DJ Shred One, aka Sheila Red, co-founded the all-female DJ crew RRS FEED with her pals DJs Roza and Raichous (Shred One is in the middle, above). Based in Chicago, she’s gone from LA to Brooklyn and back spinning and touring with artists like Talib Kweli and Exile. She’s playing tonight at Ace Hotel Palm Springs with DJ Day at his weekly party, ¡Reunión!, and she talked with us about the endangered art of DJing, her collective, and the beauty of analog modes.
Tell me about your creative process and how you go about approaching edits and mixes.
I still dig and collect records, so finding new and old music is my main inspiration for making mixes and edits. When I discover a song that’s new to my ears and hits me in the gut, I like to fiddle with it. I’ve been using Ableton, and the more I learn the program the more I get inspired to create the music I hear in my head. For mixes, I like to record live as it keeps an honest element in the sound. In a world of digital perfection, there’s beauty in analog imperfections.
How did RRS FEED come to be, and what are the benefits of working as a collective?
DJ Roza, DJ Raichous and myself all played together for the first time at a party in LA the summer of 2009. I was so impressed by both of their skills and unique styles, I emailed them to see if they wanted to have a practice session together. That session changed my life — we discovered we had so much musical chemistry and created a collective that would help all of us become greater DJs individually as well as together. We all learn from each other, bring out each other’s personal creativity and push each other to be the best. We’ve also nurtured lifelong friendships with each other…an essential gift in this industry.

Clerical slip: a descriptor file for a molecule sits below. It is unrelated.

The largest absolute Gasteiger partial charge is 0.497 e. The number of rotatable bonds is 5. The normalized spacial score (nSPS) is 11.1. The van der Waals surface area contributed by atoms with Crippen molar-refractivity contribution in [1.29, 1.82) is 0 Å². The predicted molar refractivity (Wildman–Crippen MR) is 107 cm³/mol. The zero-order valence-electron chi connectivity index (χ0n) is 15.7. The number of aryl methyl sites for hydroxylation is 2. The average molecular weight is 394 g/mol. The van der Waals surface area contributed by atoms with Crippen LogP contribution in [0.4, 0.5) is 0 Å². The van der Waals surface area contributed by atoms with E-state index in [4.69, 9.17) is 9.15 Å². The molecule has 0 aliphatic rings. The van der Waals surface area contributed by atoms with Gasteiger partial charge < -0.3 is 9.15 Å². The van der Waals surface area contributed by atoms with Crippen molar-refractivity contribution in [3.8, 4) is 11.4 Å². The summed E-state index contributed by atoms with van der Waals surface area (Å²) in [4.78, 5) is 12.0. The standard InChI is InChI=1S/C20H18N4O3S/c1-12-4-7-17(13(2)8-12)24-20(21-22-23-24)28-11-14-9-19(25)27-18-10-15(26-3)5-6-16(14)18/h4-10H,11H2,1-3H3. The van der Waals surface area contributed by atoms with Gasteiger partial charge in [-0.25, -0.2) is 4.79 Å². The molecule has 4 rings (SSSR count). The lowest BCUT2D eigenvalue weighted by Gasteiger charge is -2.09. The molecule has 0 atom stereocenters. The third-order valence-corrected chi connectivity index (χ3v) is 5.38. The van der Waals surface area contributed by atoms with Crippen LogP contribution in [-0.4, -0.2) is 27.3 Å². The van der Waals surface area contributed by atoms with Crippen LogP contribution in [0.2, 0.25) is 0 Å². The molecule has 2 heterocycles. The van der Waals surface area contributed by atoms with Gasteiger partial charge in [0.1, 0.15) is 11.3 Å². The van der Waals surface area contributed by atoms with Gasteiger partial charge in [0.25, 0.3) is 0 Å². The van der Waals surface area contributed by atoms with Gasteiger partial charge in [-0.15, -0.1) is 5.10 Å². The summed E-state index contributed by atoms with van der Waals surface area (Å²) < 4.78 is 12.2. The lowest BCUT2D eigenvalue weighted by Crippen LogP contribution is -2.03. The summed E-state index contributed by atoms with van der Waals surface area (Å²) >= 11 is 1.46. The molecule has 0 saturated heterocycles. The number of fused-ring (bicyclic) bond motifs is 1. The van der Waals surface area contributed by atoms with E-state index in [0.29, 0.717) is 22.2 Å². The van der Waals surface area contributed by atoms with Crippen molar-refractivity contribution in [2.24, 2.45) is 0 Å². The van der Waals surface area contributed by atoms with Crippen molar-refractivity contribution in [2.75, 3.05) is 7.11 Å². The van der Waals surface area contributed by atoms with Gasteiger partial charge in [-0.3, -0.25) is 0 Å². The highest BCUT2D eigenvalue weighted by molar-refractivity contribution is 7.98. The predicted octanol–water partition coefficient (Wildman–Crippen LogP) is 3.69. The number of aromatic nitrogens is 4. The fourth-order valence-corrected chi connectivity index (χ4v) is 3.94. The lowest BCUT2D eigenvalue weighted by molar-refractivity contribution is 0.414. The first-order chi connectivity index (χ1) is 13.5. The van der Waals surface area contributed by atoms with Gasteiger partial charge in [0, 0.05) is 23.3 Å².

What’s the world of DJing and producing like for ladies?
Just like all industries, DJing has always been and remained male-dominated, so female DJs go through and will always go through the standard sexist experiences that occur in male-dominated industries. But with the current state of the industry, there are so many DJs now and the issue of the female experience is less important to me compared to what is happening to the value of the art of DJing. The art as a profession has been devalued due to saturation, and the art itself is becoming lost. But there are still talented and creative DJs out there that I am inspired by, and I owe it to those artists for keeping the game fun for me.
If you could choose a producer to make the soundtrack for the next year of your life, who would it be and why?
One of my biggest musical inspirations, DJ Spinna. He’s musically diverse as a producer, a master of connecting with the crowd while DJing, and one of the most humble and cool people in the game. I hope my career may follow a similar path.
Photo of RRS FEED by El Ferrer, photo of Shred One by Michelle Villaroel
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